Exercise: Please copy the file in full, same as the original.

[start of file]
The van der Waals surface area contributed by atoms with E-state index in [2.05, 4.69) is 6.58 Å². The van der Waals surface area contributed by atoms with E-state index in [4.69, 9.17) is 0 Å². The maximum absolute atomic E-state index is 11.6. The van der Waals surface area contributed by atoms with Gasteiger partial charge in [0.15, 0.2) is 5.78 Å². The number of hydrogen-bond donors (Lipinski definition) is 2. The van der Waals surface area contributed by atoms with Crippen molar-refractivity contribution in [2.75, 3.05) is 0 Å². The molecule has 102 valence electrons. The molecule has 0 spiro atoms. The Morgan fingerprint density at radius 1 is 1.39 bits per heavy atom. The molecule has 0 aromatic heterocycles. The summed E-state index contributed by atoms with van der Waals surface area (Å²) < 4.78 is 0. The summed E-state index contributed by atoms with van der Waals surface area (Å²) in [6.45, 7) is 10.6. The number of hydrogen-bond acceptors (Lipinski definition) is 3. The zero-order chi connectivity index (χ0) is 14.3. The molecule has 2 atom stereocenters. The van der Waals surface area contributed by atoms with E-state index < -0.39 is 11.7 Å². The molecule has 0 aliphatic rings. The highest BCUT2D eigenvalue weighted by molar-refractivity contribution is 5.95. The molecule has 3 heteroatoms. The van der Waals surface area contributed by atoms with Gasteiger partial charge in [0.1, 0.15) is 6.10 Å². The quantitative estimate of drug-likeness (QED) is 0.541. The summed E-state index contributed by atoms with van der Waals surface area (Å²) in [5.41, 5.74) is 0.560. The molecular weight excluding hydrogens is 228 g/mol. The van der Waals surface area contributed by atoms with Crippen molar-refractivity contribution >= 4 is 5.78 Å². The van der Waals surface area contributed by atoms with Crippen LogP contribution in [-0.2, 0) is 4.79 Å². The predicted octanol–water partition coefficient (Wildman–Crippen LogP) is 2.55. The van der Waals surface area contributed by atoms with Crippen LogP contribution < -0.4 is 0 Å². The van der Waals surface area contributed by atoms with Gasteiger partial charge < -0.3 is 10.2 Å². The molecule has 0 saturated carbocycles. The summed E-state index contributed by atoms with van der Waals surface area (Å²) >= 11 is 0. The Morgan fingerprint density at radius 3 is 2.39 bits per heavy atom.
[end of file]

The van der Waals surface area contributed by atoms with E-state index in [2.05, 4.69) is 6.58 Å². The van der Waals surface area contributed by atoms with E-state index in [4.69, 9.17) is 0 Å². The maximum absolute atomic E-state index is 11.6. The van der Waals surface area contributed by atoms with Gasteiger partial charge in [0.15, 0.2) is 5.78 Å². The number of hydrogen-bond donors (Lipinski definition) is 2. The van der Waals surface area contributed by atoms with Crippen molar-refractivity contribution in [2.75, 3.05) is 0 Å². The molecule has 102 valence electrons. The molecule has 0 spiro atoms. The Morgan fingerprint density at radius 1 is 1.39 bits per heavy atom. The molecule has 0 aromatic heterocycles. The summed E-state index contributed by atoms with van der Waals surface area (Å²) < 4.78 is 0. The summed E-state index contributed by atoms with van der Waals surface area (Å²) in [6.45, 7) is 10.6. The number of hydrogen-bond acceptors (Lipinski definition) is 3. The zero-order chi connectivity index (χ0) is 14.3. The molecule has 2 atom stereocenters. The van der Waals surface area contributed by atoms with E-state index < -0.39 is 11.7 Å². The molecule has 0 aliphatic rings. The highest BCUT2D eigenvalue weighted by molar-refractivity contribution is 5.95. The molecule has 3 heteroatoms. The van der Waals surface area contributed by atoms with Gasteiger partial charge in [0.1, 0.15) is 6.10 Å². The quantitative estimate of drug-likeness (QED) is 0.541. The summed E-state index contributed by atoms with van der Waals surface area (Å²) in [5.41, 5.74) is 0.560. The molecular weight excluding hydrogens is 228 g/mol. The van der Waals surface area contributed by atoms with Crippen molar-refractivity contribution >= 4 is 5.78 Å². The van der Waals surface area contributed by atoms with Crippen LogP contribution in [-0.2, 0) is 4.79 Å². The predicted octanol–water partition coefficient (Wildman–Crippen LogP) is 2.55. The van der Waals surface area contributed by atoms with Crippen LogP contribution < -0.4 is 0 Å². The van der Waals surface area contributed by atoms with Gasteiger partial charge < -0.3 is 10.2 Å². The molecule has 0 saturated carbocycles. The summed E-state index contributed by atoms with van der Waals surface area (Å²) >= 11 is 0. The Morgan fingerprint density at radius 3 is 2.39 bits per heavy atom.